As mentioned by Copeland, the Police embarked on a tour of the world the day of the album's completion, beginning in Belgium and finishing in Australia.

Composition[edit]

The album is the last of the Police's early era, influenced by reggae and punk and featuring few musical elements on top of the core guitar, bass, and drums.

The record has two instrumentals, "The Other Way of Stopping" (named from a line in Bob Newhart's "The Driving Instructor" routine) and "Behind My Camel". "Behind My Camel" was guitarist Andy Summers' first entirely self-penned composition. As bassist and vocalist Sting refused to play on it, Summers recorded the bass line himself, overdubbing the guitar parts. According to Sting, "I hated that song so much that, one day when I was in the studio, I found the tape lying on the table. So I took it around the back of the studio and actually buried it in the garden."[6] Nigel Gray believed that the title was an in-joke by Summers: "He didn't tell me this himself but I'm 98% sure the reason is this: what would you find behind a camel? A monumental pile of shit."[7]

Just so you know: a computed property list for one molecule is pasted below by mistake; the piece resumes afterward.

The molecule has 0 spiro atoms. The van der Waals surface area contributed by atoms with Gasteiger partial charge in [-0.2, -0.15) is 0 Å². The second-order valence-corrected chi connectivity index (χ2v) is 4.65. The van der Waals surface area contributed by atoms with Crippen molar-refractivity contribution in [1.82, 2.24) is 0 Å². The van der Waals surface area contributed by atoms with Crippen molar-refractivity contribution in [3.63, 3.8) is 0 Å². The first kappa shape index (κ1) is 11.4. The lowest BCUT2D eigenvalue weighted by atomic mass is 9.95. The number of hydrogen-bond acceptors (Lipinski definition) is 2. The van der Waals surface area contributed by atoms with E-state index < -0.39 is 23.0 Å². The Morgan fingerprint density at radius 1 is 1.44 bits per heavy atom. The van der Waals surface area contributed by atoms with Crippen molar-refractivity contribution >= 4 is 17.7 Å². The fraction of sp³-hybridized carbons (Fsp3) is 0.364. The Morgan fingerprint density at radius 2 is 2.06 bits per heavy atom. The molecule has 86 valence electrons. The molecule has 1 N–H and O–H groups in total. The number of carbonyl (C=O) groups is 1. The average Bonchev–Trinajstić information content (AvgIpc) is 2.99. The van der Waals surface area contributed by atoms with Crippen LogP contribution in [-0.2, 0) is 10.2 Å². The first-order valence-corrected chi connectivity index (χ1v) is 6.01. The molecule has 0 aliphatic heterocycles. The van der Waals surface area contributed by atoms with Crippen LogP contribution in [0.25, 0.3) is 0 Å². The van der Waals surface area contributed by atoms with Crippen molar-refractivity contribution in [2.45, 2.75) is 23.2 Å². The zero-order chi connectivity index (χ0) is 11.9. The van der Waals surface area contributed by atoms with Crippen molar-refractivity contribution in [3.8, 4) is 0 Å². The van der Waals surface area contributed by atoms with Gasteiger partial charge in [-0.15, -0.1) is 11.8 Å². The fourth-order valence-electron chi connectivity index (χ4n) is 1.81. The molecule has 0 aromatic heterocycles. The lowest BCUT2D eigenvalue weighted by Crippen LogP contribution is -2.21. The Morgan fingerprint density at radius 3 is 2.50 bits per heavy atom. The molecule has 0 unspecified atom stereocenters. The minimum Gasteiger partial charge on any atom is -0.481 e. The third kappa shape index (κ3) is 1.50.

"Bombs Away" was recorded on a tape that Nigel Gray had just used with Siouxsie and the Banshees. Copeland said that "when he first set up his home studio he got hold of a load of second hand tape which included some stuff by Siouxsie and the Banshees. 'Bombs Away' was written on a Siouxsie and the Banshees backing track. I changed the speed and did things to the EQ to change the drum pattern. So with the desk I can get my song playing, then press a switch and there's Siouxsie singing away."[8]

Zenyatta Mondatta also saw the band's lyrics turning towards political events, with Sting's "Driven to Tears" commenting on poverty and Copeland's "Bombs Away" referring to the Soviet invasion of Afghanistan.[7][9] These themes became more prevalent on the Police's next album, Ghost in the Machine.

Title[edit]

Stewart Copeland said that the group arrived at the album's title after deciding it should roll off the tongue. "Zenyatta" and "Mondatta" are invented words, hinting at Zen, at Jomo Kenyatta, at the French word for the world ("le monde"), and at "Reggatta", from the title of the previous Police album, Reggatta de Blanc. As Copeland explained: